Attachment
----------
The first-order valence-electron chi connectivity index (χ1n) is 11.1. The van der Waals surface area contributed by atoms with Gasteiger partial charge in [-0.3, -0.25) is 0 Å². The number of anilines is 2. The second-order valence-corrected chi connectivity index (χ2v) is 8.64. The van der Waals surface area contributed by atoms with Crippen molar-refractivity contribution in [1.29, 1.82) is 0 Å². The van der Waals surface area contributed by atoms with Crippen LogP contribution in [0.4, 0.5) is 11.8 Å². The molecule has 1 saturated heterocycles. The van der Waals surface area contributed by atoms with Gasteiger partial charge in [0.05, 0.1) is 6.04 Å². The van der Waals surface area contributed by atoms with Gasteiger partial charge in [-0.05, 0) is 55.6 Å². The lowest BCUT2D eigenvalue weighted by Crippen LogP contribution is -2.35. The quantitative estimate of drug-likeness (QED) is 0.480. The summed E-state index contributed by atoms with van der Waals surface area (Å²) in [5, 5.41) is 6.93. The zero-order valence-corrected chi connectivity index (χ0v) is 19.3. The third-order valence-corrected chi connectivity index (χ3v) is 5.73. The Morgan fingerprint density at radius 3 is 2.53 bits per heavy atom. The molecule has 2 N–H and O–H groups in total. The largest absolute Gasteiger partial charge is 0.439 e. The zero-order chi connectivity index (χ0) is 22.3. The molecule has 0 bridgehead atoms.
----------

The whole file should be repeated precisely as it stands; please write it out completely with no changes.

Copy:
The first-order valence-electron chi connectivity index (χ1n) is 11.1. The van der Waals surface area contributed by atoms with Gasteiger partial charge in [-0.3, -0.25) is 0 Å². The number of anilines is 2. The second-order valence-corrected chi connectivity index (χ2v) is 8.64. The van der Waals surface area contributed by atoms with Crippen molar-refractivity contribution in [1.29, 1.82) is 0 Å². The van der Waals surface area contributed by atoms with Crippen LogP contribution in [0.4, 0.5) is 11.8 Å². The molecule has 1 saturated heterocycles. The van der Waals surface area contributed by atoms with Gasteiger partial charge in [0.05, 0.1) is 6.04 Å². The van der Waals surface area contributed by atoms with Gasteiger partial charge in [-0.05, 0) is 55.6 Å². The lowest BCUT2D eigenvalue weighted by Crippen LogP contribution is -2.35. The quantitative estimate of drug-likeness (QED) is 0.480. The summed E-state index contributed by atoms with van der Waals surface area (Å²) in [5, 5.41) is 6.93. The zero-order valence-corrected chi connectivity index (χ0v) is 19.3. The third-order valence-corrected chi connectivity index (χ3v) is 5.73. The Morgan fingerprint density at radius 3 is 2.53 bits per heavy atom. The molecule has 2 N–H and O–H groups in total. The largest absolute Gasteiger partial charge is 0.439 e. The zero-order chi connectivity index (χ0) is 22.3. The molecule has 0 bridgehead atoms.